I'd like to welcome you to Bountiful Heirlooms, my humble (and sometimes neglected) quilting and stitching blog (more quilting than stitching lately). Today's my day for the Quiltmaker's 100 Blocks Vol. 9 Blog Tour. And it's your chance to win one of three copies of this fabulous special issue -- one from Quiltmaker or one of two from me! You just need to make a comment before Sunday, May 4 at midnight mountain time.
I'm thrilled to be included among such talented designers. Plus, every interaction I have with the staff at Quiltmaker magazine is always a pleasure. Congratulations to Quiltmaker for another terrific issue!
So, let me start with my block.
This block was inspired by a hand-carved chest I bought in Guadalajara, Mexico. I chose warm colors that also reminded me of the summer I lived in Mexico.
But when I decided to make the block into a table runner, I selected fabrics from my stash -- scraps, actually, from a quilt that went into my book Triple-Play Scrap Quilting. (You can see that quilt in the header for my blog -- third quilt from the right.)
Here's the table runner (44 inches by 16 inches) as it appeared in the Quiltmaker gallery:
I made the table runner in about two hours. It took longer to quilt it than to sew the top -- but I'm sure you'll agree that in this case the quilting definitely makes the quilt!
Although I quilted the borders and sashing with straight lines, it's the fabulous free-motion quilting done by Vicki Hoth, education coordinator for Handi Quilter and my co-worker, that really makes this table runner shine!
Vicki quilted the table runner on an HQ24 Fusion longarm machine. It has enough throat space that the entire table runner fit and there was no need to even roll it. I quilted some plumb lines through the batting and backing, squared up the table runner with the plumb lines, and basted it down along all four edges. Then Vicki worked her magic!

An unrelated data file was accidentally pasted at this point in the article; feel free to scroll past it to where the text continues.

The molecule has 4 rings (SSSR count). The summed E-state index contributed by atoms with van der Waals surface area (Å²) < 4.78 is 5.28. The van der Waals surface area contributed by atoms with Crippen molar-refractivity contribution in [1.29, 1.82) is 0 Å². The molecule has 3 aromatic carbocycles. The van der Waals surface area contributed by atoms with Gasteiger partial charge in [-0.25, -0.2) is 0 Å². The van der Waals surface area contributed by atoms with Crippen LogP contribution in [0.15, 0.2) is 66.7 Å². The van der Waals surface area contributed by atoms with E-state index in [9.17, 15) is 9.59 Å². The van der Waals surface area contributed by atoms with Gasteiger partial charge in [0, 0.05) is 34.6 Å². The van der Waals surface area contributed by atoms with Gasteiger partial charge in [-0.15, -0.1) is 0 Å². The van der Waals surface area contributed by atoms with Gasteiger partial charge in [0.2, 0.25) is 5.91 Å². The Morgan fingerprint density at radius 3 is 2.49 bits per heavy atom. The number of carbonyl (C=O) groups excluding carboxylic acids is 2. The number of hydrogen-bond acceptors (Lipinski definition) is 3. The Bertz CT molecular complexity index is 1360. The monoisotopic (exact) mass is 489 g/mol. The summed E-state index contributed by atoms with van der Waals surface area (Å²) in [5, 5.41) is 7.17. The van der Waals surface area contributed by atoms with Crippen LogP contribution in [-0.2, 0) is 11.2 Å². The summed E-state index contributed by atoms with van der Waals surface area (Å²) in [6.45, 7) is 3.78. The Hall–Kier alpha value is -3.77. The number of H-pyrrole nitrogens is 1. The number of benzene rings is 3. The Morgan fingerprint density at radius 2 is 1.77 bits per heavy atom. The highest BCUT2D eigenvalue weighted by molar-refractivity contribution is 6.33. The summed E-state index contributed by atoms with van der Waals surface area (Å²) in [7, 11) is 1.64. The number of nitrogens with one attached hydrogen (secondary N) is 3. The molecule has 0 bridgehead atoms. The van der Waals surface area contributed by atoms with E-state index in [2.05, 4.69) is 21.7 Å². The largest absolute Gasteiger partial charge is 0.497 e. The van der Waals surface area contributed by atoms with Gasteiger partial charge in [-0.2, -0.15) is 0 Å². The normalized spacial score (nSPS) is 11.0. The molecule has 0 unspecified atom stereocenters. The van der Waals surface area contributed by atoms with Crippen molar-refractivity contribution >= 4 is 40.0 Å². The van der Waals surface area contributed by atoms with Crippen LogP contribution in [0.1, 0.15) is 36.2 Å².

Don't you love the trapunto-like dimension the quilting created? And we didn't even use a double batting -- only a single 80/20 white batting.
Time for some tips for how I did this block.
I typically use Kim Diehl's freezer-paper method for machine applique. But I was in a bit of a hurry and decided to use Mistyfuse. Mistyfuse is different from other fusibles in that it doesn't have backing paper. So, instead of tracing a pattern to the paper, adhering it to the fabric, and then cutting out the design, with Mistyfuse there's no paper to on which to trace your design first. You simply adhere the fusible to the fabric and then cut out the shapes.
I had ordered a custom die from AccuQuilt to further simplify cutting the pieces. It didn't cost much more than buying one of their standard dies, and it ensured accuracy with every piece I cut (not to mention being fast)!
After I received the die, I traced over the cutting lines with a Sharpie to make it easier to see where the fabric would be cut. Since the price was the same regardless of how many pieces were on the die, I added a couple extra circles in smaller sizes for future use.
Next step was to fuse the Mistyfuse to the back of each of the fabrics. Note that the photos of the fusing and cutting process show fabrics from my test block -- not the fabrics I used in my finished table runner blocks. I used the Goddess Sheets recommended by Mistyfuse for pressing.
Above are two of the pieces I used in my test block. Just need to add another Goddess Sheet on top and press away.
After all of the fabrics had Mistyfuse on the back, it was just a matter of layering the fabrics over the cutting lines on the die and running it through my AccuQuilt Go! Baby. I cut through two layers of fabric backed with the Mistyfuse at a time, although I probably could have layered more.
And here's the finished result -- perfectly cut pieces ready to fuse to the background.
I layered the pieces on the background fabric, carefully topped with a Goddess Sheet, and ironed them in place.
Then I used monofilament thread on top and a light neutral thread in the bobbin (probably should've used white -- duh!) and used a tiny blanket stitch to secure the fused pieces.
I can safely say that I'll be using Mistyfuse again in the future. Plus, I have a feeling there are other custom dies from AccuQuilt in my future as well!
Now, be sure to leave a comment by midnight on Sunday, May 4 for your opportunity to win a copy of Quiltmaker's 100 Blocks Vol. 9. But if you're not one of the lucky winners, this fabulous issue is available to purchase on May 6.
And thanks for visiting!